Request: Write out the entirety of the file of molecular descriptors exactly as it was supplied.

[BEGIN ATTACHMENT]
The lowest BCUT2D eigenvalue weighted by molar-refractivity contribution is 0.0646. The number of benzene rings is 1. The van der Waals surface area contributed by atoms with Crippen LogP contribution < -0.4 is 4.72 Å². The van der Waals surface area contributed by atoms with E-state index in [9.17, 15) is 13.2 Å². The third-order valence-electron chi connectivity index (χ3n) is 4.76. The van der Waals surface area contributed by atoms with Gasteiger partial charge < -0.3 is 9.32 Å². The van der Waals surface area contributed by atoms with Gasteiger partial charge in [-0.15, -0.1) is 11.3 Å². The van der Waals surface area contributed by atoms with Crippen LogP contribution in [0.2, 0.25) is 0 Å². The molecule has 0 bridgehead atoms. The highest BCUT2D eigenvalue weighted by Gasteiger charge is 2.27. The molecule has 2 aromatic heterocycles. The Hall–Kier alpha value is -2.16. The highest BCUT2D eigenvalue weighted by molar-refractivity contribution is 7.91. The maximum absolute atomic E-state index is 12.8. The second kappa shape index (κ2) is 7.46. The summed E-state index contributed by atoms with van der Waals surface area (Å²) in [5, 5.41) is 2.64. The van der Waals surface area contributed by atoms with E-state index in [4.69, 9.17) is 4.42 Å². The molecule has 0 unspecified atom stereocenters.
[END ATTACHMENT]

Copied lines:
The lowest BCUT2D eigenvalue weighted by molar-refractivity contribution is 0.0646. The number of benzene rings is 1. The van der Waals surface area contributed by atoms with Crippen LogP contribution < -0.4 is 4.72 Å². The van der Waals surface area contributed by atoms with E-state index in [9.17, 15) is 13.2 Å². The third-order valence-electron chi connectivity index (χ3n) is 4.76. The van der Waals surface area contributed by atoms with Gasteiger partial charge < -0.3 is 9.32 Å². The van der Waals surface area contributed by atoms with Gasteiger partial charge in [-0.15, -0.1) is 11.3 Å². The van der Waals surface area contributed by atoms with Crippen LogP contribution in [0.2, 0.25) is 0 Å². The molecule has 0 bridgehead atoms. The highest BCUT2D eigenvalue weighted by Gasteiger charge is 2.27. The molecule has 2 aromatic heterocycles. The Hall–Kier alpha value is -2.16. The highest BCUT2D eigenvalue weighted by molar-refractivity contribution is 7.91. The maximum absolute atomic E-state index is 12.8. The second kappa shape index (κ2) is 7.46. The summed E-state index contributed by atoms with van der Waals surface area (Å²) in [5, 5.41) is 2.64. The van der Waals surface area contributed by atoms with E-state index in [4.69, 9.17) is 4.42 Å². The molecule has 0 unspecified atom stereocenters.